- They have function (or artistic value, but this case should be matter for other discussion, as how is a picture in a virtual-world more virtual then the real picture? after all all the picture does is that it looks somehow to someone, and what was mentioned in previous point – be owned)
- They keep their identity through the world. (identity here doesn’t mean that they don’t change through time, in contrary as in the real world, things might change, and by that their function to change and so on – that would be included in the things identity – or we can say it would be in its essence to accommodate particular change)
The issue of representation
In the virtual world we can be speak of an representation of the “virtual-ax”. Why is that? Because what appears on the monitor of the player has no connection with what the virtual-ax really is. The function of the virtual-ax is defined separately, and has no connection to the representation that appears on the monitor.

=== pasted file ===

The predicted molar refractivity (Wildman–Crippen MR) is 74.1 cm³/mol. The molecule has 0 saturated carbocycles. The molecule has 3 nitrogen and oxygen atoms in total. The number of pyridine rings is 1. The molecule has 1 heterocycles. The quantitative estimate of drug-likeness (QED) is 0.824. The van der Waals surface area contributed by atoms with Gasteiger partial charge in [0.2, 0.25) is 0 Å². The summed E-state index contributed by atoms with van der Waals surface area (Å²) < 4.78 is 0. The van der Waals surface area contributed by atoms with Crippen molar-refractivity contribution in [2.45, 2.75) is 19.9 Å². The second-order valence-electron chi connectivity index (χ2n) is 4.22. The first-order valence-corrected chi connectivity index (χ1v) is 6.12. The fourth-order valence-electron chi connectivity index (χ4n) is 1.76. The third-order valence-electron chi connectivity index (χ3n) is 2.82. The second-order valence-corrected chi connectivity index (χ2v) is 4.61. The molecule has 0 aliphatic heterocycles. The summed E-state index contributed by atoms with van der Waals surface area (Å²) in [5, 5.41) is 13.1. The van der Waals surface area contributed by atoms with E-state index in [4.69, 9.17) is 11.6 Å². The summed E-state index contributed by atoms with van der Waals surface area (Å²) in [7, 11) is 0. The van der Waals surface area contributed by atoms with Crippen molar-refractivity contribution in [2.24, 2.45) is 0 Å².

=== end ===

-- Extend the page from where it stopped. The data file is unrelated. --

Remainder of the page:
Even if the virtual-ax functions similar to the one in the real world (e.g. it can cut trees), there is no need for it to appear as something similar to real-world ax. It can be a two dimensional square with “ax” written in it, or it can be just big X, or might be like ax. It doesn’t matter.
The primary purpose of the representation in those games is for the players to be able to notice the virtual-thing in the virtual-reality. If the virtual-thing can’t be noticed, probably the players can’t interact with that virtual-thing. The interaction usually consist of getting in proximity of the thing (using virtual-body), and then pressing some key,or controlling some kind of cursor with the mouse, and clicking on the representation of the thing.